tv Mosaic World News LINKTV September 6, 2012 11:30am-11:55am PDT
seems far removed, today 21st-century europe strains to accommodate the outcome. the fall of the berlin wall marked the end of the soviet empire's iron curtain and reshaped germany's borders. a new unified berlin is emerging: the capital of a reunited germany near the center of a european region whose borders expanded with the demise of the iron curtain. narrator: during the cold war that followed world war ii, germany existed as two antagonistic countries, east germany and west germany. berlin, the historic capital of the nation, located deep inside communist east germany, was also divided into east and west sectors. for nearly 30 years, this division was marked by a wall built right through the city. the wall went up in 1961. then in 1989, germany was reunified
and the wall was torn down. man: the wall comes down, there is great euphoria. finally the two cities can be connected again and made one. it is a new symbol of the unification of germany, the symbol of unification of germany. people are euphoric-- they go to the wall when the wall opens up, and they visit and they g and everybody seems to be very happy, but once the euphoria settles a little bit, it becomes very clear that between the two sides, there is fundamental differences. narrator: an entire generation had grown up on opposite sides of the wall under radically different political systems with different social values. now everyone would live in a capitalistic market economy-- in effect, the west had won-- but it hasn't been easy to bridge the 40-year gap. isabelle aflalo studied the urban geography of berlin just after the wall was demolished. she starts her journey in what was west berlin,
near what the locals call the "ku'damm," or the kurfuerstendamm. this avenue, often compared to the champs-elysées in paris, was a showcase of western consumer goods and the capitalistic lifestyle when the city was still divided. ( aflalo speaking french ) translator: we have just seen the ku'damm district, a very rich area with a lot of commercial and cultural activities. when the city was divided, this area was very heavily financed by west germany. herb: in the west, this was the symbol of the success of the capitalist system. we have the construction of ku'damm, building up with beautiful shops, with department stores that showed, really, that this was the promised land, this is... all the goods could be had on the western side. narrator: the train takes isabelle toward the center of berlin, through a neighborhood called kreuzberg, right beside the former wall.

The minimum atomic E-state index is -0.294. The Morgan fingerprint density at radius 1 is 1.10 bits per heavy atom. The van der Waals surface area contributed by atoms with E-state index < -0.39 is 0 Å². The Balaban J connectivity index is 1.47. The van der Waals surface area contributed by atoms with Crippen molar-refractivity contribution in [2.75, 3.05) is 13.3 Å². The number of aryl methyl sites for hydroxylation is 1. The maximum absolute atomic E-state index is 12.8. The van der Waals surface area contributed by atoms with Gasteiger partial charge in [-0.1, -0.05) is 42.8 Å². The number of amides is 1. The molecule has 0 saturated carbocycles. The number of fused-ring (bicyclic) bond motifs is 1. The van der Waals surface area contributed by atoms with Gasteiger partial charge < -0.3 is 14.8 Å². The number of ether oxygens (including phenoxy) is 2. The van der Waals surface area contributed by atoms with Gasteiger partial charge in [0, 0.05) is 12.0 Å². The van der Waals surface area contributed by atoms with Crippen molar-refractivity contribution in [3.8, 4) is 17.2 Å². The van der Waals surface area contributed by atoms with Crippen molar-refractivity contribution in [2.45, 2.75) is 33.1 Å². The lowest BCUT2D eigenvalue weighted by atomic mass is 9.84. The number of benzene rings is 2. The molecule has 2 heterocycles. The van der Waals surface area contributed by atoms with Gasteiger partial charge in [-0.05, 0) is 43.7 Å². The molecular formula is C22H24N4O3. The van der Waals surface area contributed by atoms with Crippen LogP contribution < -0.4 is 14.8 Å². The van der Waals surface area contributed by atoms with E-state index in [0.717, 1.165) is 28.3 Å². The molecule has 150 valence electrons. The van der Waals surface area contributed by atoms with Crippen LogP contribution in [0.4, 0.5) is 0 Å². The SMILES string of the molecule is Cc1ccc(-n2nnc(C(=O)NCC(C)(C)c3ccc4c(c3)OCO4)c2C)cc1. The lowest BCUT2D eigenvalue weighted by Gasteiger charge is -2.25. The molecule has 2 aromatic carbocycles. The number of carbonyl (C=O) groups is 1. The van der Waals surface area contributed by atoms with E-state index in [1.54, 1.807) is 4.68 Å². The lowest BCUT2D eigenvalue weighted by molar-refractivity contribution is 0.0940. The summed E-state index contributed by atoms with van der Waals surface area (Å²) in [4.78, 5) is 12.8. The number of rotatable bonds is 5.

this area became, during the time of the wall, the refuge of less-fortunate sectors of society, and therefore the center of a more popular and cosmopolitan lifestyle. a whole culture of cheap, if not free, accommodation took over the area. it was also the home of 50,000 rkish immigrants. after reunification, many expected kreuzberg to become more desirable and expensive, but that hasn't happened. it's still the poorest neighborhood in berlin. as isabelle continues eastward, she enters the station for the elevated train just at the place where the wall once cut the city in two. when the wall was built in 1961 by the soviet army, the official reason was to create a barrier to protect the east from its capitalistic enemy, the west.
in fact, the wall was built to stop the uncontrollable flood of emigration from east to west berlin. for 28 years, the blunt and brutal wall divided not only streets and families, but also symbolized the cold war dividing the entire world. ( aflalo speaking french ) translator: at the time when the town was split, this place was an intermediate zone which was no longer in the west but not quite in the east either, since the border was, in fact, defined by the river. the wall was quite rough; it was not painted, since it was situated in a zone reserved for transit formalities. in fact, there were three types of passage, very regimented: those for foreigners, those for west germans and, like here, only for west berliners. ( continues in french ) translator: and now i'm entering east berlin. narrator: here, the tramway replaces thsubway along avenues with many deserted buildings.